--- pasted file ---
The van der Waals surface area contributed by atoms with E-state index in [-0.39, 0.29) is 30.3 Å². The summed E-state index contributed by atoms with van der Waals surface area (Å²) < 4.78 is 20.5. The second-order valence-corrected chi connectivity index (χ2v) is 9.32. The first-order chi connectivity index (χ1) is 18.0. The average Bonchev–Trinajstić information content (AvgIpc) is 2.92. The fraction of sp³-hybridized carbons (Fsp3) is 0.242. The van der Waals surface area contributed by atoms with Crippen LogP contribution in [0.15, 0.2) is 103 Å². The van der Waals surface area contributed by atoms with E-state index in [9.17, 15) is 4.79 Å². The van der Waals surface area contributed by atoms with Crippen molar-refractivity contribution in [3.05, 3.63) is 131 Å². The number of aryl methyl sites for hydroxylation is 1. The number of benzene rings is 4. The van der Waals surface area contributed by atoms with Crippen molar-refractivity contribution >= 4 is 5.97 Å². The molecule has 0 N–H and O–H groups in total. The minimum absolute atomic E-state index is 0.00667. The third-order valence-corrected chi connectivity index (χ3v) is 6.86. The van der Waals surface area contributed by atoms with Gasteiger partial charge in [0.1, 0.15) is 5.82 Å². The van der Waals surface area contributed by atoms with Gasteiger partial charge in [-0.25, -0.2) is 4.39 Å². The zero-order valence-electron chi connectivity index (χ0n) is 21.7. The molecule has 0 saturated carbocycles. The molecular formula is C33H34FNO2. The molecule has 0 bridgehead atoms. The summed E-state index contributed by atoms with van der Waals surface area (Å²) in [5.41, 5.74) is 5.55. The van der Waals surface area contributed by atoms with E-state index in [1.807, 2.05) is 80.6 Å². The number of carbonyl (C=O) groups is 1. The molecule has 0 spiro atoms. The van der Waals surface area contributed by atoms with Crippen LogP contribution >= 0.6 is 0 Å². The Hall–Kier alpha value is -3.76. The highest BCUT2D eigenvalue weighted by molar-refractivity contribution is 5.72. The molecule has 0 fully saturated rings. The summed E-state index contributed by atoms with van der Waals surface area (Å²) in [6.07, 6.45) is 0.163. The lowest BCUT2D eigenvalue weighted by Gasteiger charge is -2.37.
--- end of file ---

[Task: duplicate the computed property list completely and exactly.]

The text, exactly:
The van der Waals surface area contributed by atoms with E-state index in [-0.39, 0.29) is 30.3 Å². The summed E-state index contributed by atoms with van der Waals surface area (Å²) < 4.78 is 20.5. The second-order valence-corrected chi connectivity index (χ2v) is 9.32. The first-order chi connectivity index (χ1) is 18.0. The average Bonchev–Trinajstić information content (AvgIpc) is 2.92. The fraction of sp³-hybridized carbons (Fsp3) is 0.242. The van der Waals surface area contributed by atoms with Crippen LogP contribution in [0.15, 0.2) is 103 Å². The van der Waals surface area contributed by atoms with E-state index in [9.17, 15) is 4.79 Å². The van der Waals surface area contributed by atoms with Crippen molar-refractivity contribution in [3.05, 3.63) is 131 Å². The number of aryl methyl sites for hydroxylation is 1. The number of benzene rings is 4. The van der Waals surface area contributed by atoms with Crippen molar-refractivity contribution >= 4 is 5.97 Å². The molecule has 0 N–H and O–H groups in total. The minimum absolute atomic E-state index is 0.00667. The third-order valence-corrected chi connectivity index (χ3v) is 6.86. The van der Waals surface area contributed by atoms with Gasteiger partial charge in [0.1, 0.15) is 5.82 Å². The van der Waals surface area contributed by atoms with Gasteiger partial charge in [-0.25, -0.2) is 4.39 Å². The zero-order valence-electron chi connectivity index (χ0n) is 21.7. The molecule has 0 saturated carbocycles. The molecular formula is C33H34FNO2. The molecule has 0 bridgehead atoms. The summed E-state index contributed by atoms with van der Waals surface area (Å²) in [5.41, 5.74) is 5.55. The van der Waals surface area contributed by atoms with E-state index in [1.807, 2.05) is 80.6 Å². The number of carbonyl (C=O) groups is 1. The molecule has 0 spiro atoms. The van der Waals surface area contributed by atoms with Crippen LogP contribution >= 0.6 is 0 Å². The Hall–Kier alpha value is -3.76. The highest BCUT2D eigenvalue weighted by molar-refractivity contribution is 5.72. The molecule has 0 fully saturated rings. The summed E-state index contributed by atoms with van der Waals surface area (Å²) in [6.07, 6.45) is 0.163. The lowest BCUT2D eigenvalue weighted by Gasteiger charge is -2.37.